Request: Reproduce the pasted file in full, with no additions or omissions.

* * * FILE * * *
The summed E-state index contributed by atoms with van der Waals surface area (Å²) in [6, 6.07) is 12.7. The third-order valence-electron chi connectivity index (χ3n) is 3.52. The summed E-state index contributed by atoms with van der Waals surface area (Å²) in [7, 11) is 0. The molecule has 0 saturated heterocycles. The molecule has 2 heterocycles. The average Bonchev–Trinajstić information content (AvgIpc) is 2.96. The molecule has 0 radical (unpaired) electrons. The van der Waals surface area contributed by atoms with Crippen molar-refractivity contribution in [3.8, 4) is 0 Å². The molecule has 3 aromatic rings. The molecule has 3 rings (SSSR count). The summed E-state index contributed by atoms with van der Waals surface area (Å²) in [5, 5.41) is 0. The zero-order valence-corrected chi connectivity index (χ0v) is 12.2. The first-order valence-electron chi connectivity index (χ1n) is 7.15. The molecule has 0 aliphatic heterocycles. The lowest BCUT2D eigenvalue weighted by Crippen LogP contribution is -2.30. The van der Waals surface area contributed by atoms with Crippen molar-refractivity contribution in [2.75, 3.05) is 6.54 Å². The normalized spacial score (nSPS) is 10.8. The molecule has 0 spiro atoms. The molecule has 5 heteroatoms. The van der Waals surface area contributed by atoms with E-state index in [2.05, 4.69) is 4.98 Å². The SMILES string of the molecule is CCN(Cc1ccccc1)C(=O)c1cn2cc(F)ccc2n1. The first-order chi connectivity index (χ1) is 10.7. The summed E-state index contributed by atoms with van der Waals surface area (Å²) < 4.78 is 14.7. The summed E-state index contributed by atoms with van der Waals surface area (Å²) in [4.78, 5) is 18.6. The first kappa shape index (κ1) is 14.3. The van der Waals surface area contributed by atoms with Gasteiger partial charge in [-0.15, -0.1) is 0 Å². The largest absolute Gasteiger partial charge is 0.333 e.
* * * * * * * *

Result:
The summed E-state index contributed by atoms with van der Waals surface area (Å²) in [6, 6.07) is 12.7. The third-order valence-electron chi connectivity index (χ3n) is 3.52. The summed E-state index contributed by atoms with van der Waals surface area (Å²) in [7, 11) is 0. The molecule has 0 saturated heterocycles. The molecule has 2 heterocycles. The average Bonchev–Trinajstić information content (AvgIpc) is 2.96. The molecule has 0 radical (unpaired) electrons. The van der Waals surface area contributed by atoms with Crippen molar-refractivity contribution in [3.8, 4) is 0 Å². The molecule has 3 aromatic rings. The molecule has 3 rings (SSSR count). The summed E-state index contributed by atoms with van der Waals surface area (Å²) in [5, 5.41) is 0. The zero-order valence-corrected chi connectivity index (χ0v) is 12.2. The first-order valence-electron chi connectivity index (χ1n) is 7.15. The molecule has 0 aliphatic heterocycles. The lowest BCUT2D eigenvalue weighted by Crippen LogP contribution is -2.30. The van der Waals surface area contributed by atoms with Crippen molar-refractivity contribution in [2.75, 3.05) is 6.54 Å². The normalized spacial score (nSPS) is 10.8. The molecule has 0 spiro atoms. The molecule has 5 heteroatoms. The van der Waals surface area contributed by atoms with E-state index in [2.05, 4.69) is 4.98 Å². The SMILES string of the molecule is CCN(Cc1ccccc1)C(=O)c1cn2cc(F)ccc2n1. The first-order chi connectivity index (χ1) is 10.7. The summed E-state index contributed by atoms with van der Waals surface area (Å²) < 4.78 is 14.7. The summed E-state index contributed by atoms with van der Waals surface area (Å²) in [4.78, 5) is 18.6. The first kappa shape index (κ1) is 14.3. The van der Waals surface area contributed by atoms with Gasteiger partial charge in [-0.15, -0.1) is 0 Å². The largest absolute Gasteiger partial charge is 0.333 e.